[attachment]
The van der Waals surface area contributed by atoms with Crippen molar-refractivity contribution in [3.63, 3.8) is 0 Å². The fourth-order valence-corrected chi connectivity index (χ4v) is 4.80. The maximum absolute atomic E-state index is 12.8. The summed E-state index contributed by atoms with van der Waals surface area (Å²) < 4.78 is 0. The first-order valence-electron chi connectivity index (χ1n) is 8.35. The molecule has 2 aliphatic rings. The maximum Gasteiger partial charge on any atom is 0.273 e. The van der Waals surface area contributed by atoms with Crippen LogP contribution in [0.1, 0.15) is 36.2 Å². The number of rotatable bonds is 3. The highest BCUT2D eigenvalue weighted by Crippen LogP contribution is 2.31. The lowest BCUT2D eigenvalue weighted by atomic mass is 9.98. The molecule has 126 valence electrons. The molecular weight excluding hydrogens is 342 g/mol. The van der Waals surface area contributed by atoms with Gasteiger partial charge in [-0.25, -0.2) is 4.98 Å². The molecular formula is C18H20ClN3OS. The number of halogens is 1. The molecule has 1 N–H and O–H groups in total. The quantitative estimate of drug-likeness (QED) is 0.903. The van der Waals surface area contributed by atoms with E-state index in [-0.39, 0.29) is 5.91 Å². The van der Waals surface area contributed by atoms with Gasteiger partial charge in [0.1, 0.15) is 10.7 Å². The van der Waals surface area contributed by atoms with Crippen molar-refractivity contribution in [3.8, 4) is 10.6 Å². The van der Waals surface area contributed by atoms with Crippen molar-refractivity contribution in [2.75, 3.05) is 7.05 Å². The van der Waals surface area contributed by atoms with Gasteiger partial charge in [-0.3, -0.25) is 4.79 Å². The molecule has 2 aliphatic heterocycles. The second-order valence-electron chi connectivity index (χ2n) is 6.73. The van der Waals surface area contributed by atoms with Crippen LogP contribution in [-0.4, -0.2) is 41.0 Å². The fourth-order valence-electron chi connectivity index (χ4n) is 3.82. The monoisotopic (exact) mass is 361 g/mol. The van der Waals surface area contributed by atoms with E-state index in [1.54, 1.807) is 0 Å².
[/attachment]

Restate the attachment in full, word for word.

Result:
The van der Waals surface area contributed by atoms with Crippen molar-refractivity contribution in [3.63, 3.8) is 0 Å². The fourth-order valence-corrected chi connectivity index (χ4v) is 4.80. The maximum absolute atomic E-state index is 12.8. The summed E-state index contributed by atoms with van der Waals surface area (Å²) < 4.78 is 0. The first-order valence-electron chi connectivity index (χ1n) is 8.35. The molecule has 2 aliphatic rings. The maximum Gasteiger partial charge on any atom is 0.273 e. The van der Waals surface area contributed by atoms with Crippen LogP contribution in [0.1, 0.15) is 36.2 Å². The number of rotatable bonds is 3. The highest BCUT2D eigenvalue weighted by Crippen LogP contribution is 2.31. The lowest BCUT2D eigenvalue weighted by atomic mass is 9.98. The molecule has 126 valence electrons. The molecular weight excluding hydrogens is 342 g/mol. The van der Waals surface area contributed by atoms with Gasteiger partial charge in [-0.25, -0.2) is 4.98 Å². The molecular formula is C18H20ClN3OS. The number of halogens is 1. The molecule has 1 N–H and O–H groups in total. The quantitative estimate of drug-likeness (QED) is 0.903. The van der Waals surface area contributed by atoms with E-state index in [-0.39, 0.29) is 5.91 Å². The van der Waals surface area contributed by atoms with Gasteiger partial charge in [0.1, 0.15) is 10.7 Å². The van der Waals surface area contributed by atoms with Crippen molar-refractivity contribution in [3.8, 4) is 10.6 Å². The van der Waals surface area contributed by atoms with Crippen molar-refractivity contribution in [2.75, 3.05) is 7.05 Å². The van der Waals surface area contributed by atoms with Gasteiger partial charge in [-0.3, -0.25) is 4.79 Å². The molecule has 2 aliphatic heterocycles. The second-order valence-electron chi connectivity index (χ2n) is 6.73. The van der Waals surface area contributed by atoms with Crippen LogP contribution in [-0.4, -0.2) is 41.0 Å². The fourth-order valence-electron chi connectivity index (χ4n) is 3.82. The monoisotopic (exact) mass is 361 g/mol. The van der Waals surface area contributed by atoms with E-state index in [1.54, 1.807) is 0 Å².